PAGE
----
After you wipe the distress on your face from hearing that question, if you start thinking about it, I am sure you’ve already asked yourself that. Perhaps, during that deep sleep phase that we all wish to recreate every night when we go to bed, without any satisfactory outcome in the next morning.

photo credits: Gatis Murnieks

We all grow up surrounded by “models” and I will further refer to our family members as such. 
Some were really anxious and isolated, some were way too outspoken and extroverted, others were caught in arguments all the time and pretty much none of them seemed at least 50% normal.

I have put myself under a short analysis and came to the conclusion that I am just as outspoken as my uncle, stubborn to the point it annoys everyone like my biological father, naive and shopaholic like my mother and paranoid like her sisters.
Haven’t I won the family lottery? Certainly, I have.

These models were supposed to show us the best we can achieve and be, teach us kindness, determination to achieve that very best, critical thinking to be able to make the right decisions and all the “dull” stuff they teach you in philosophy class.

I am not saying that my role models failed miserably, I am saying that they didn’t seem aware of their role, so they kind of sucked at playing the part. 
It sometimes feels like I took care of myself while growing up and I was fortunate to have it all: the entire Barbie collection with house, horse and car, all the new Lego stuff, tennis and horseback riding lessons, got my first computer when I was 6 and by the time I turned 7 we already had dial-up internet, which led to me being curious about everything, thus starting to read a lot about *insert anything you can possibly think of*.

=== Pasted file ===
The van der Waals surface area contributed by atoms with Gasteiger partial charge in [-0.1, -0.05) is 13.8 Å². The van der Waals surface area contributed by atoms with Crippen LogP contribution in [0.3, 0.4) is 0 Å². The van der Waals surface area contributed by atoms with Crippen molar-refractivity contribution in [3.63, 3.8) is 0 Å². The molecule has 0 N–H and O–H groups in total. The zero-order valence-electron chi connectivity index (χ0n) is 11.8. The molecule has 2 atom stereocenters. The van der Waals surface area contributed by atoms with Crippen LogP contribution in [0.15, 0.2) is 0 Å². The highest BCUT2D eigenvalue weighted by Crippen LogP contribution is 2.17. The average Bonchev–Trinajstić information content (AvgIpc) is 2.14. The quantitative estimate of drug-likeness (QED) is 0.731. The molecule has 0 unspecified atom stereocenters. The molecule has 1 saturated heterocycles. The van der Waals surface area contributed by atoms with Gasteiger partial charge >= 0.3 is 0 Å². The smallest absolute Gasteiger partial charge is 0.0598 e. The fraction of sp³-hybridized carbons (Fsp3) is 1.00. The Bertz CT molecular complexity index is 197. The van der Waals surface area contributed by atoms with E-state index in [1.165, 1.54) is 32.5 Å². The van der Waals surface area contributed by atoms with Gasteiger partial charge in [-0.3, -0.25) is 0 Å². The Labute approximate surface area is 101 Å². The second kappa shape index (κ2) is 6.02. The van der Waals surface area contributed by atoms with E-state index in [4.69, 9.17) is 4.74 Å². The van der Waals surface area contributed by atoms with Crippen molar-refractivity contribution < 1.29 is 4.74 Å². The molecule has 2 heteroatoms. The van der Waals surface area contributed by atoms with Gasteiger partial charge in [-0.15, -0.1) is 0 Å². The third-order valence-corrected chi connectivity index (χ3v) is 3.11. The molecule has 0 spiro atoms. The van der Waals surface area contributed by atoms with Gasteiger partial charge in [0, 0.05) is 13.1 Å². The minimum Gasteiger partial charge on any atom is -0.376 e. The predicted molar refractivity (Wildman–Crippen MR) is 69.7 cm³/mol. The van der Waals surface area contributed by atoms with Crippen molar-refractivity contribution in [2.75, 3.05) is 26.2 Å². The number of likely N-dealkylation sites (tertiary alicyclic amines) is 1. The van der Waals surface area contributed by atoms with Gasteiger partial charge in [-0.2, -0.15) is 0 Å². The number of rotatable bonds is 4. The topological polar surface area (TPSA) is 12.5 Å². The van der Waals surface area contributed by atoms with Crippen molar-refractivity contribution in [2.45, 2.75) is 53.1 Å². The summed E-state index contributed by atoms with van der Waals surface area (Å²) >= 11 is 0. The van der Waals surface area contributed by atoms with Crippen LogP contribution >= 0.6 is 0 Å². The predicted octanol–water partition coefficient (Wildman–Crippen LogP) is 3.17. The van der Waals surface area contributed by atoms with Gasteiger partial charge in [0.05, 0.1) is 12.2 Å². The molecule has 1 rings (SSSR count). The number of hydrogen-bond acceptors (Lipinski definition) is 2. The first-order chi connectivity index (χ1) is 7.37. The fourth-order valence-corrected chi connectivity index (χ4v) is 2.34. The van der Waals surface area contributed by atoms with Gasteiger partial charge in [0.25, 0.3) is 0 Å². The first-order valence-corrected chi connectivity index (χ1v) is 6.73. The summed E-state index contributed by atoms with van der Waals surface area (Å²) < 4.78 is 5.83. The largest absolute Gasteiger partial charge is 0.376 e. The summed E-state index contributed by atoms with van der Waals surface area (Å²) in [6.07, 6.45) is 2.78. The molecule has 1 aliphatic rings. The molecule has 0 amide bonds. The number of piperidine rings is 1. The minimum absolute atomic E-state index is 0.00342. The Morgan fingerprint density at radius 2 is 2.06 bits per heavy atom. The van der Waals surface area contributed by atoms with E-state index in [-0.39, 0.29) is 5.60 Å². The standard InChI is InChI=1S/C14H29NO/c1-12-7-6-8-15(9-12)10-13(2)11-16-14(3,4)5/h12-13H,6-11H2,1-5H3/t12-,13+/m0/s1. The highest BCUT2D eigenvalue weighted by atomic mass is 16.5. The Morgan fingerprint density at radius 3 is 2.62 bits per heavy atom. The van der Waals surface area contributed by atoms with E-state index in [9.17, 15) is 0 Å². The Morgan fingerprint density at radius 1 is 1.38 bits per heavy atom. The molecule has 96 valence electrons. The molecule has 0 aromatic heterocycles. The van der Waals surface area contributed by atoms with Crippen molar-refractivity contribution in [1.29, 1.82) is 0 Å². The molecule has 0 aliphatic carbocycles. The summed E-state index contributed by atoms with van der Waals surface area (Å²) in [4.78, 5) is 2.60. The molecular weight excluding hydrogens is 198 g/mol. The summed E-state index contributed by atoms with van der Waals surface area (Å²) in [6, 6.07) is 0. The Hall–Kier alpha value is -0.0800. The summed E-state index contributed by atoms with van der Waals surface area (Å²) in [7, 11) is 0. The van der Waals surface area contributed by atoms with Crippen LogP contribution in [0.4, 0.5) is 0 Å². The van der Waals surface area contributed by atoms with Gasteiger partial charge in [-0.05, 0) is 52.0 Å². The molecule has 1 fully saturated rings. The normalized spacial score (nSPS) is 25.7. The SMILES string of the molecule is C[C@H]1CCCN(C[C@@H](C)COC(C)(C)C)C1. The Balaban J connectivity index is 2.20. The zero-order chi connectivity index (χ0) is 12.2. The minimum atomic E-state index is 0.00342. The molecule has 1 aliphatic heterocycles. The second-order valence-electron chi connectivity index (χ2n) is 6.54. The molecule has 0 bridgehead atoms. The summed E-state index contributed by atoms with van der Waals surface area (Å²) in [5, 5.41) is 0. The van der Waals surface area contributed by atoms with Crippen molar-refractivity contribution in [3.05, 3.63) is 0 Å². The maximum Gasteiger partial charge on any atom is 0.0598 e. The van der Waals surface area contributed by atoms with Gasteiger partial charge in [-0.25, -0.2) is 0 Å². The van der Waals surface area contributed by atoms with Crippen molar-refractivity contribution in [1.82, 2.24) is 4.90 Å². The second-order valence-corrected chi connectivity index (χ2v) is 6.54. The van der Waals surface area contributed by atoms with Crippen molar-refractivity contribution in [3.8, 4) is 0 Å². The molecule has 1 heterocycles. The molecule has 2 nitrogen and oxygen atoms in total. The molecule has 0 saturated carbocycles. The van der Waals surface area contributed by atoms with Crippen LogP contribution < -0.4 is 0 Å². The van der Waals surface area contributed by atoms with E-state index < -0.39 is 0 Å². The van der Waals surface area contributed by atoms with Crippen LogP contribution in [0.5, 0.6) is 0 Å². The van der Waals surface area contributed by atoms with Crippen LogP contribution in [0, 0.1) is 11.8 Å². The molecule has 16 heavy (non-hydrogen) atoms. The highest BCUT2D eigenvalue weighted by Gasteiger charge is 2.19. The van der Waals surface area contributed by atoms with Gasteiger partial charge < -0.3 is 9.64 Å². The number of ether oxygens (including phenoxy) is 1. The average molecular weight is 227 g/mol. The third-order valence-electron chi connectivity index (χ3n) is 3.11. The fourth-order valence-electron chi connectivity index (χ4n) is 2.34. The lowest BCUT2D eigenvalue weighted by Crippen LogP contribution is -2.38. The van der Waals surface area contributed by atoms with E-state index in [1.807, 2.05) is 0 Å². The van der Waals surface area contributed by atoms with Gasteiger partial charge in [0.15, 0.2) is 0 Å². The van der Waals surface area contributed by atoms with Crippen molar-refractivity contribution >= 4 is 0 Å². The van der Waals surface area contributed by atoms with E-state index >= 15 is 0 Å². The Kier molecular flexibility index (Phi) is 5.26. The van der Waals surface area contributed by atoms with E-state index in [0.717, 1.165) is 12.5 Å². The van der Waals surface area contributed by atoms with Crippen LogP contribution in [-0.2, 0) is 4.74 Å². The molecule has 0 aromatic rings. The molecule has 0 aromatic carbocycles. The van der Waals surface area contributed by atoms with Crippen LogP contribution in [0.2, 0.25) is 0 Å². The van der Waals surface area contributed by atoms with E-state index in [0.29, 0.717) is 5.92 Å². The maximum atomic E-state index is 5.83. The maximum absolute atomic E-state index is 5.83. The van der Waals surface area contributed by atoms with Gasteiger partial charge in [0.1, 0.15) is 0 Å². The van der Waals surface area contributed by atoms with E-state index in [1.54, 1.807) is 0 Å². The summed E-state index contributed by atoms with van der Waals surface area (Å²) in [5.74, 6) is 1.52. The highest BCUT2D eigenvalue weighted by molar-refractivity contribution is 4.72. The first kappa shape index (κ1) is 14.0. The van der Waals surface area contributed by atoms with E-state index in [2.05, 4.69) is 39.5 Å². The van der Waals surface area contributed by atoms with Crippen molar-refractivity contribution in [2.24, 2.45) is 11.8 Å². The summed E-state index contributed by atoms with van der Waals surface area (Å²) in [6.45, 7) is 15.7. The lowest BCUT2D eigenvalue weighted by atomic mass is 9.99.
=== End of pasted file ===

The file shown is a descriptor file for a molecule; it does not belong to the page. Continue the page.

I turned out just fine, my childhood was pretty much blessed by not having to know the downside of life — if you don’t count growing up in a loveless marriage with constant fights and mental torture, yet a lot of guilt gifts — the downside of life.

photo credits: Prescott Horn

It only seems normal to start wondering about this when we become adults, as we approach new stages in our lives: moving in with the partner, passing the tests, having a career and climbing the ladder, wanting a family and all that jazz. It’s nature’s way of pushing us towards continuing to populate this planet with more of our fucked up selves whilst trying to mend ourselves at the same time. Poor thing, you would think that by now we would have figured it out already: we are on the edge of finding ourselves in the midst of a new war, the worldwide political scene is like a Hitchcock film and we haven’t found cures for depression or it’s sibling, anxiety. Jolly, isn’t it?

But pardon my deviation, I will return to my main question: Are we becoming our parents? I agree, we were fortunate enough to miss the 90’s hairstyles and clothing choice, although they keep making these scary comebacks; we lack the pressure from these models to procreate and start families, or at least some of us do. But still, every now and then I wonder the same thing: How am I going to avoid ending up like either of my parents?